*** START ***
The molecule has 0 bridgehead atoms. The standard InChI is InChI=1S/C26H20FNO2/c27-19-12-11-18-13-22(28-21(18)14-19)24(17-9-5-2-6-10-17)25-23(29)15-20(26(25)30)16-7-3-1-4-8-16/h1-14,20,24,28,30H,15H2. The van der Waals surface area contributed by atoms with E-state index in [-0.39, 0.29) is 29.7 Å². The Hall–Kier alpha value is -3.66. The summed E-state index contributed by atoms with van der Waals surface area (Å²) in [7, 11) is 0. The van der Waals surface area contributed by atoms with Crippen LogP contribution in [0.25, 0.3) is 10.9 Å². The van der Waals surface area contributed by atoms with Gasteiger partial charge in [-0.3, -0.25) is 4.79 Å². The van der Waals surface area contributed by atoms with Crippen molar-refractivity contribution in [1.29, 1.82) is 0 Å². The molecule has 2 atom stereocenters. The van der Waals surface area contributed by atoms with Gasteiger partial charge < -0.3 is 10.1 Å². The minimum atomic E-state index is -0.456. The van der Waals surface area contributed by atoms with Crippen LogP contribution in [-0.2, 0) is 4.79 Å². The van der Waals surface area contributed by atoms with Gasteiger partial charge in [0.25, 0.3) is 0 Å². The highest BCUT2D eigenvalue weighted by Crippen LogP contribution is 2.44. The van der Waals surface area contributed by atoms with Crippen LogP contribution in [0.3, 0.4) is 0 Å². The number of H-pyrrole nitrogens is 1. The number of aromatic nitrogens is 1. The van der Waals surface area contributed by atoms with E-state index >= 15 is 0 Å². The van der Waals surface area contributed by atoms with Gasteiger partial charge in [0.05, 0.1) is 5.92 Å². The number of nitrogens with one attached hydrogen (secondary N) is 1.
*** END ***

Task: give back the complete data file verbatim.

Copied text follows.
The molecule has 0 bridgehead atoms. The standard InChI is InChI=1S/C26H20FNO2/c27-19-12-11-18-13-22(28-21(18)14-19)24(17-9-5-2-6-10-17)25-23(29)15-20(26(25)30)16-7-3-1-4-8-16/h1-14,20,24,28,30H,15H2. The van der Waals surface area contributed by atoms with E-state index in [-0.39, 0.29) is 29.7 Å². The Hall–Kier alpha value is -3.66. The summed E-state index contributed by atoms with van der Waals surface area (Å²) in [7, 11) is 0. The van der Waals surface area contributed by atoms with Crippen LogP contribution in [0.25, 0.3) is 10.9 Å². The van der Waals surface area contributed by atoms with Gasteiger partial charge in [-0.3, -0.25) is 4.79 Å². The van der Waals surface area contributed by atoms with Crippen molar-refractivity contribution in [1.29, 1.82) is 0 Å². The molecule has 2 atom stereocenters. The van der Waals surface area contributed by atoms with Gasteiger partial charge < -0.3 is 10.1 Å². The minimum atomic E-state index is -0.456. The van der Waals surface area contributed by atoms with Crippen LogP contribution in [-0.2, 0) is 4.79 Å². The van der Waals surface area contributed by atoms with Gasteiger partial charge in [0.25, 0.3) is 0 Å². The highest BCUT2D eigenvalue weighted by Crippen LogP contribution is 2.44. The van der Waals surface area contributed by atoms with Crippen LogP contribution in [0.3, 0.4) is 0 Å². The number of H-pyrrole nitrogens is 1. The number of aromatic nitrogens is 1. The van der Waals surface area contributed by atoms with E-state index >= 15 is 0 Å². The van der Waals surface area contributed by atoms with Gasteiger partial charge in [0.05, 0.1) is 5.92 Å². The number of nitrogens with one attached hydrogen (secondary N) is 1.